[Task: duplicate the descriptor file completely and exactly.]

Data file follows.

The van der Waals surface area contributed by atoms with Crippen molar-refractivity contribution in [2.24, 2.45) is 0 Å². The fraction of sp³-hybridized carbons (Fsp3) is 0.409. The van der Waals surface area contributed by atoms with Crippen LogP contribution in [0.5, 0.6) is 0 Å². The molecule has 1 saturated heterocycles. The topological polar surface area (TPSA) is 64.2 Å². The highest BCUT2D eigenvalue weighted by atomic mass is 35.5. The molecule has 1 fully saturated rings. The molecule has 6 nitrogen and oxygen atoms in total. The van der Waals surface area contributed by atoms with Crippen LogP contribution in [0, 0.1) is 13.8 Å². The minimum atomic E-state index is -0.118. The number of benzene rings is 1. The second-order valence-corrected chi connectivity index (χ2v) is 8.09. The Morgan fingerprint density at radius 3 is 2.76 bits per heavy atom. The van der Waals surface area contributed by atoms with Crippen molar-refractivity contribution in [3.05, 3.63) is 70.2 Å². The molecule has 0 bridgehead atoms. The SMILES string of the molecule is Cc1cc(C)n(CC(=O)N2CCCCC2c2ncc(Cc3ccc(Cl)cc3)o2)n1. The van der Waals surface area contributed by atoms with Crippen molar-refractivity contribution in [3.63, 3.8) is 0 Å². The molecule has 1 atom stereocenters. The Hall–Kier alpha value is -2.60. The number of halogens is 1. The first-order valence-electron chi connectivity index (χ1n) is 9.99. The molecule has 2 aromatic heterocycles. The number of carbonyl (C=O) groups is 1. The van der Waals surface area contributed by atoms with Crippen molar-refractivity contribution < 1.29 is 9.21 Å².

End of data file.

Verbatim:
The van der Waals surface area contributed by atoms with Crippen molar-refractivity contribution in [2.24, 2.45) is 0 Å². The fraction of sp³-hybridized carbons (Fsp3) is 0.409. The van der Waals surface area contributed by atoms with Crippen LogP contribution in [0.5, 0.6) is 0 Å². The molecule has 1 saturated heterocycles. The topological polar surface area (TPSA) is 64.2 Å². The highest BCUT2D eigenvalue weighted by atomic mass is 35.5. The molecule has 1 fully saturated rings. The molecule has 6 nitrogen and oxygen atoms in total. The van der Waals surface area contributed by atoms with Crippen LogP contribution in [0, 0.1) is 13.8 Å². The minimum atomic E-state index is -0.118. The number of benzene rings is 1. The second-order valence-corrected chi connectivity index (χ2v) is 8.09. The Morgan fingerprint density at radius 3 is 2.76 bits per heavy atom. The van der Waals surface area contributed by atoms with Crippen molar-refractivity contribution in [3.05, 3.63) is 70.2 Å². The molecule has 0 bridgehead atoms. The SMILES string of the molecule is Cc1cc(C)n(CC(=O)N2CCCCC2c2ncc(Cc3ccc(Cl)cc3)o2)n1. The van der Waals surface area contributed by atoms with Crippen molar-refractivity contribution in [3.63, 3.8) is 0 Å². The molecule has 1 atom stereocenters. The Hall–Kier alpha value is -2.60. The number of halogens is 1. The first-order valence-electron chi connectivity index (χ1n) is 9.99. The molecule has 2 aromatic heterocycles. The number of carbonyl (C=O) groups is 1. The van der Waals surface area contributed by atoms with Crippen molar-refractivity contribution < 1.29 is 9.21 Å².